A large breed dog that can weigh over 120 pounds, the Estrela Mountain Dog was a formidable opponent for any wildlife or intruders that threatened the flocks or herds of the native people. At the same time, these dogs retained a docile nature with their master and family. Known for being loyal and lovable, they are still excellent watchdogs today.
Height: 24 to 29 inches
Weight: 77 to 132 pounds
Physical Characteristics: Large breed with heavy bones and a thick coat or a shorter but dense coat; a black face mask and folded ears are common characteristicsContinue to 5 of 8 below.
05 of 08
A medium-sized dog breed with wavy hair that often obscures its eyes, the Portuguese sheepdog is known for being lively and loyal. There is no certainty as to the origin of this Portuguese dog breed, but the most commonly accepted theory is that Briards (French herding dogs) were crossed with other common herding breeds in the area such as the Pyrenean shepherd and Catalan sheepdog. The resulting dogs became increasingly common in the Serra de Aires mountains and in 1932 were given official breed status by the Portuguese Kennel Club.
The Portuguese sheepdog has experienced a bit of a career change in the decades since becoming recognized. Today, these dogs are most often seen as family companions and suburban pets. They have an athletic build but are also playful nature—even earning the nickname ‘monkey dog’ in Portugal.
Height: 16 to 21 inches
Weight: 37 to 59 pounds
Physical Characteristics: Medium-size breed with long shaggy hair; a beard, mustache, and eyebrows are typical facial hair for this breed
06 of 08
The largest Portuguese dog breed is the Alentejo mastiff, also known as the Portuguese mastiff or Rafeiro do Alentejo. These dogs have long limbs and sturdy bodies. Developed as a natural protector of the herds and early farming settlements in Portugal, the physical nature and temperament of these dogs lends credibility to the thought that they developed from molosser-type dogs.
The breed is characterized by a calm but watchful nature. They’re ready to defend anyone or anything that they feel a sense of guardianship over. It’s interesting to note that centuries of nighttime watch duties seem to have made this dog breed more prone to being active at night. While the Portuguese mastiff has been recognized as a breed in Portugal since 1953, it was only added to the AKC’s Foundation Stock Service in 2005 and hasn’t yet achieved official breed recognition within the United States.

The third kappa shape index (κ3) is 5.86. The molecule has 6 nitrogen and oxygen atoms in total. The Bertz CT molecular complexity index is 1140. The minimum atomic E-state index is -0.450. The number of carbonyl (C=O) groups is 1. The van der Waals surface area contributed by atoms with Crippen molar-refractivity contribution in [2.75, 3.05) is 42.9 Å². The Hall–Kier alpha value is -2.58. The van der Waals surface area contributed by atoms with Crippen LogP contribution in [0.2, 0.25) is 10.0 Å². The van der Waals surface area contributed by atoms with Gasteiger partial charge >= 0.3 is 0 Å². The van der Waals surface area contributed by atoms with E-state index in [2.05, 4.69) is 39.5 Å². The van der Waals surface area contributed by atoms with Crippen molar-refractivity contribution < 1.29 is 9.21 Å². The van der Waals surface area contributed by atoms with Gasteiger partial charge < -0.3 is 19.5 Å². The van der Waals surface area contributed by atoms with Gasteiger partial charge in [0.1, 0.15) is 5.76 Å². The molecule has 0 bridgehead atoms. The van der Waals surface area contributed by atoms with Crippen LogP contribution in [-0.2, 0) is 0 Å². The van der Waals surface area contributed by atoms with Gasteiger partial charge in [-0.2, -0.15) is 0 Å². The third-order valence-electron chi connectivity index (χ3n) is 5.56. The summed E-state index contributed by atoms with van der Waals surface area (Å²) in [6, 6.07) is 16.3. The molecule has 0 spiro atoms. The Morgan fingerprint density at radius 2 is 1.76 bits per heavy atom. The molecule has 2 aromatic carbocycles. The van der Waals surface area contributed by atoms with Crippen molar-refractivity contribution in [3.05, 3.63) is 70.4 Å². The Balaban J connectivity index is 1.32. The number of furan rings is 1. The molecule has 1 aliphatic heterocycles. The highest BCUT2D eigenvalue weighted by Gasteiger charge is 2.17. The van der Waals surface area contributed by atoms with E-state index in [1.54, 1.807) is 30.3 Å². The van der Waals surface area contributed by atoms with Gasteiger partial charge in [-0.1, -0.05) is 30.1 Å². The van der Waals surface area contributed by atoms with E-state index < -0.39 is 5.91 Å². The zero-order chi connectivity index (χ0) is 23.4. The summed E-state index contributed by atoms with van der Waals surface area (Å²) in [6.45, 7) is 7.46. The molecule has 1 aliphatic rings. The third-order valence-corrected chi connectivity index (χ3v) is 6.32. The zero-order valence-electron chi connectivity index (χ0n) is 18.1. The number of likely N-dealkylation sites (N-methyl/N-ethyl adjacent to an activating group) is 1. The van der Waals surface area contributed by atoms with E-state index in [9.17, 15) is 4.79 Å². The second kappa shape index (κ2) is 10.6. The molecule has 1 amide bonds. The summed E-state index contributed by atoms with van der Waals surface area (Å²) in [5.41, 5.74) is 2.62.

Height: 25 to 29 inches
Weight: 77 to 132 pounds
Physical Characteristics: A large breed dog with an athletic body type featuring long limbs and an alert disposition; the short coat may be black, brindle, fawn, yellow, or gray and feature white markings
07 of 08
Portuguese Cattle Dog
The Portuguese Cattle Dog, like many Portuguese dog breeds, is known by more than one name. You might also hear this breed referred to as Cão de Castro Laboreiro (which means ‘dog of Castro Laboreiro’ in Portuguese). It’s most telling name might be ‘Portuguese watchdog.’ These dogs were bred to watch over herds of livestock and are sturdy and courageous enough to stand up to even fierce predators like wolves.
This Portuguese dog breed remains relatively rare outside of the region surrounding Castro Laborerior, from which the dog gets its namesake.
Height: Not more than 24 inches
Weight: 88 pounds or less
Physical Characteristics: A well-proportioned dog with a short coarse coat, bushy tail, and folded ears; coat color is often described as 'dark wolf color,' 'light wolf color' or 'mountain color',which is a mixture of lighter and darker gray hairs with interspersed brown hair (brindle)
08 of 08
Saint Miguel Cattle Dog
This Portuguese dog breed originated in the Azores Islands. Its origin is likely intertwined with the Terceira Dog—which has since become extinct. Considered to be an excellent cattle herding dog, the Saint Miguel Cattle Dog is recognized in its native homeland and also by the FCI.
These cow dogs, as they’re sometimes simply referred to, are medium-sized but sturdy. The breed standard caps the dog’s weight at 77 pounds. They’re an active breed that also makes a great canine athlete. Displaying determination and a natural tendency to guard, they are also very intelligent and highly obedient—making them trainable for a variety of purposes.
Height: 19 to 23 inches
Weight: 44 to 77 pounds
Physical Characteristics: A medium-sized dog with pointed muzzle with folded or cropped ears and a full-length or docked tail; the short, coarse coat may be solid with white markings or brindle